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EDITIONS
Friday, 8 November, 2002, 09:07 GMT
Apocalypse Now voted best movie
Apocalypse Now
A new version of the movie in 2001 was extended to 202 minutes
Apocalypse Now, directed by Francis Ford Coppola, has been voted the greatest movie of the past 25 years by leading movie critics and film-makers in the UK.

In a survey of 50 film experts conducted by Sight and Sound Magazine, Coppola's anti-Vietnam classic beat films such as Martin Scorsese's Raging Bull, at number two.

Ingar Bergman's Fanny and Alexander came third while the highest ranking British film was Terence Davies' Distant Voices, Still Lives.

British director Ridley Scott's Blade Runner was at number seven.

Click here to tell us if you agree with their choice of films

Films dating from January 1978 were eligible for the vote, which excluded many favourite movies, including Star Wars.

Nick James, editor of Sight and Sound, said: "As film history now spans over 100 years it's almost impossible to compile a list of top films.

Top 10 films
1. Apocalypse Now (Francie Ford Coppola, 1979)
2. Raging Bull (Martin Scorsese, 1980)
3. Fanny and Alexander (Ingmar Bergman, 1982)
4. GoodFellas (Martin Scorsese, 1990)
5. Blue Velvet (David Lynch, 1986)
6. Do the Right Thing (Spike Lee, 1989)
7. Blade Runner (Ridley Scott, 1982)
8.Chungking Express (Wong Kar-Wai, 1994)
9. Distant Voices, Still Lives (Terence Davies, 1988)
10. Once Upon A Time in America (Sergio Leone, 1983)
10. Yi yi (A One and a Two) (Edward Yang, 1999)

"In this new poll we wanted to free people up from choosing the established classics like Citizen Kane and let them concentrate on recent cinema."

Apocalypse Now, starring Martin Sheen, is loosely based on Joseph Conrad's book Heart of Darkness and has become a cult classic. It was recently re-released with previously unseen footage.

The film features many harrowing and famed scenes, such as Sheen's drunken rampage in which he trashes a room.

Elsewhere in the film, Robert Duvall declares: "I love the smell of napalm in the morning", before his gunships attack a village while Ride of the Valkyries booms out from speakers.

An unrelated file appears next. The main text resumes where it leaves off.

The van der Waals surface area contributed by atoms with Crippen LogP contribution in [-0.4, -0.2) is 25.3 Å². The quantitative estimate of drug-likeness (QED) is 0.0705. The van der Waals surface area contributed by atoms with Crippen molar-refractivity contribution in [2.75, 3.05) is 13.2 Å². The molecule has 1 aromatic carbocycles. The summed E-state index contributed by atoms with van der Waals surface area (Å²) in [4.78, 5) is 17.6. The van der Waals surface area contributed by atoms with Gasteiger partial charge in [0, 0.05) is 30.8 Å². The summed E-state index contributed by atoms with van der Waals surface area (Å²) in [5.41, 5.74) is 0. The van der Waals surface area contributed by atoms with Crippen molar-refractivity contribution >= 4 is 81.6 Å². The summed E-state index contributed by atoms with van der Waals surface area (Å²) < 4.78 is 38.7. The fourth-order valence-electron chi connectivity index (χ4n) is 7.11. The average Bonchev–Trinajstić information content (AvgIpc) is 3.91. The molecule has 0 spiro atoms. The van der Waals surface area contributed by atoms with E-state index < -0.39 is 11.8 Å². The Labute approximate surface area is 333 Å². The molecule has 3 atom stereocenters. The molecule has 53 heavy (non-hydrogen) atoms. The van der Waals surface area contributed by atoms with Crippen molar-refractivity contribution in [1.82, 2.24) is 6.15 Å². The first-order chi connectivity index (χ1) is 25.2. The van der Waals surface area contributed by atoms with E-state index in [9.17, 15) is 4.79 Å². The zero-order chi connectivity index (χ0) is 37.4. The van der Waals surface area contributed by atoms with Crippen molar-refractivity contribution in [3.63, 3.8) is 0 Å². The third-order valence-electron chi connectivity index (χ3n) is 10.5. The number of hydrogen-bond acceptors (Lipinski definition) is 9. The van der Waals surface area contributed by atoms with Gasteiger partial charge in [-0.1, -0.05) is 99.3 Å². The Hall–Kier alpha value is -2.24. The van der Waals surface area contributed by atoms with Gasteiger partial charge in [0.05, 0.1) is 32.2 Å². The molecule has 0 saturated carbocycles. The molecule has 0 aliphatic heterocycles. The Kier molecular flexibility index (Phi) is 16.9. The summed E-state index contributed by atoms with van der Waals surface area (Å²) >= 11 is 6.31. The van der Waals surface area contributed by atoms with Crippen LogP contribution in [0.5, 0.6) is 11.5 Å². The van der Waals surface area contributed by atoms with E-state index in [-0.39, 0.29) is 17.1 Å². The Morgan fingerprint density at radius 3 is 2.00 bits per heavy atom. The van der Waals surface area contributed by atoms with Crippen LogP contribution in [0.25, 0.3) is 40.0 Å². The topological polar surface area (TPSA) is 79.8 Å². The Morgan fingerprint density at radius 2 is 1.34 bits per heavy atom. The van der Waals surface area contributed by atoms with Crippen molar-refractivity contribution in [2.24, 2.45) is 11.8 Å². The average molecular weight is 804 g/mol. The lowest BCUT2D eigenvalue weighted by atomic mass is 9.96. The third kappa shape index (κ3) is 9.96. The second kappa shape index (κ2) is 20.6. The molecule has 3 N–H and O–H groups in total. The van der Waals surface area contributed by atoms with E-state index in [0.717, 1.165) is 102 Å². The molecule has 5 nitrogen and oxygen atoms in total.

The film also became notorious for the toll it took on its actors, particularly Sheen who had a heart attack.

Mr James commented: "Apocalypse Now deserves its position for being a richly complex, madcap experiment in war film-making that comes off because it never falls from the tightrope it walks between extravagance and profundity."

Asia

Most of the Sight and Sound list is made up of stylised rather than mass appeal movies.

Even Raging Bull could not be described as populist, with its grim and brutal portrayal of the life of legendary boxer Jake La Motta, played by Robert De Niro.

Mr James said: "Raging Bull is a film of equal ambition and scope to Apocalypse Now, but being a Scorsese movie is a much more rigorously controlled work.

British film director Ridley Scott
Ridley Scott's Blade Runner was one of the movies from British talent

"The texture of the black-and-white cinematography is probably as important as Robert De Niro's performance as boxer Jake La Motta."

The list also includes two Asian movies, Chungking Express from director Wong Kar-Wai at number eight.

Yi yi (A One and a Two) from Edward Yang tied for 10th place with Once Upon a Time in America from Sergio Leone.

The voting experts included broadcaster Barry Norman and critics from Time Out, Empire and Total Film.

A Sight and Sound poll to find the best film of all time in August this year was dominated by films from the first half of the century with Citizen Kane topping the list.

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